Research Reveals That Larynx Is Key to Elephant Communication According to Igor Purlantov
Recent research has revealed exactly just how elephants communicate. Scientists have long believed that elephants communicate in a manner similar to cats who purr by twitching their vocal folds rhythmically because their folds are too short to make low pitched noises. A new study in the research journal Science reveals that elephants rumble the same way that humans talk or sing says animal rights advocate Igor Purlantov. Elephants make their rumbling communication possible by blowing air past their long vocal folds and letting them vibrate. This new discovery runs counter to the original belief that elephant communication was the result of their vocal folds twitching. This research provides an illustration of the longest example of vocal folds being able to make such sounds in the animal kingdom.
Researchers have long known that elephants rumble as means of communication that covers very long distances. By rumbling, elephants are able to send vibrations across their environments which are picked up by the feet of other elephants says Igor Purlantov. Research into elephant communication has also shown that elephants are very intelligent, emotional and social creatures that are known to mourn the death of loved ones just as humans do. Unfortunately, until now the exact means of how elephants communicate was unknown as some scientist speculated that these rumbling sounds were produced by the twitching of vocal folds.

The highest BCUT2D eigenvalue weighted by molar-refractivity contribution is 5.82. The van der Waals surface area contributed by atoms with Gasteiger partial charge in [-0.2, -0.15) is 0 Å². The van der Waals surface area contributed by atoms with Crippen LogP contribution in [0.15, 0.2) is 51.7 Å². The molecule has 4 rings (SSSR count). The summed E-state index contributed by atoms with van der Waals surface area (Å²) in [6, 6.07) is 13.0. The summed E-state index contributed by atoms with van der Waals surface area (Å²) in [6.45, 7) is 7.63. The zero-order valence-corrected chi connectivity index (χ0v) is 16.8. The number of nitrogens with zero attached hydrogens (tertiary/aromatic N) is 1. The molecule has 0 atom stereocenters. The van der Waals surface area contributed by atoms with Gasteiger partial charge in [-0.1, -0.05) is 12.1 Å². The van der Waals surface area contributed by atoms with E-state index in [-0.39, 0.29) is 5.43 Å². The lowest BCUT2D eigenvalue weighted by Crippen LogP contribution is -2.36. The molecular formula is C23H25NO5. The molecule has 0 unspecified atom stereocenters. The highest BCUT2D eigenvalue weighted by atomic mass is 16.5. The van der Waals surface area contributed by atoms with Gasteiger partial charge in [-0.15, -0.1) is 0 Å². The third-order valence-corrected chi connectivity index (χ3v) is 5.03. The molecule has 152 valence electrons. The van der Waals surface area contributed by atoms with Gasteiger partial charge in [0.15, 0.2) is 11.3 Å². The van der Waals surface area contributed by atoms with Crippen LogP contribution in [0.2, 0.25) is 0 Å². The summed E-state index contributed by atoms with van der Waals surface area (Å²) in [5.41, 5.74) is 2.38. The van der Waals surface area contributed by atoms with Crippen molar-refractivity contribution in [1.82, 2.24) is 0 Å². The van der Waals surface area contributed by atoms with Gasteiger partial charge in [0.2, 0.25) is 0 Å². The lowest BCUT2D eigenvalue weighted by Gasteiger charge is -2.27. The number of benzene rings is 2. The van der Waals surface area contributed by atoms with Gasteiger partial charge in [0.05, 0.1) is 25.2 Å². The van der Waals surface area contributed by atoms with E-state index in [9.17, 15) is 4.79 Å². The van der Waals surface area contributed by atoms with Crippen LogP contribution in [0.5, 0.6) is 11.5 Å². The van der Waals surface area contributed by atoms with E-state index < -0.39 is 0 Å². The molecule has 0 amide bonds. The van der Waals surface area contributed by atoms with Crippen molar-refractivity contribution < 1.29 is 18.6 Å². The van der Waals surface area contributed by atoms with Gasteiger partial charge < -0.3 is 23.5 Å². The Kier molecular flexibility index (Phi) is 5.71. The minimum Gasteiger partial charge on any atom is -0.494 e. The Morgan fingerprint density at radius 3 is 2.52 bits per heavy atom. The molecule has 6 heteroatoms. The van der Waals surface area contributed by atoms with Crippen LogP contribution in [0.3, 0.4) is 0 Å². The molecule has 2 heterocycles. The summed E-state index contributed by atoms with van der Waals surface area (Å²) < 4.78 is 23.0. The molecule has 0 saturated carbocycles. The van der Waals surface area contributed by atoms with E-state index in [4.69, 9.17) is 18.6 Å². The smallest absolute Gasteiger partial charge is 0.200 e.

Despite the large size of elephant vocal folds, the core pitches of many elephant rumbles are too low for human ears to detect. Humans are only able to hear the higher overtones. Humans can however sometimes feel the lower vibrations of powerful elephant rumbles in their chest if they stand close enough says Igor Purlantov. This recent discovery shows that amazingly just as humans talk and sing and cow’s moo and bats echolocate, so are elephants able to rumble using a similar physiological process. It is quiet a remarkable discovery as scientists now have a theory for explaining such a diverse range of sounds and communications between such a large variety of animals.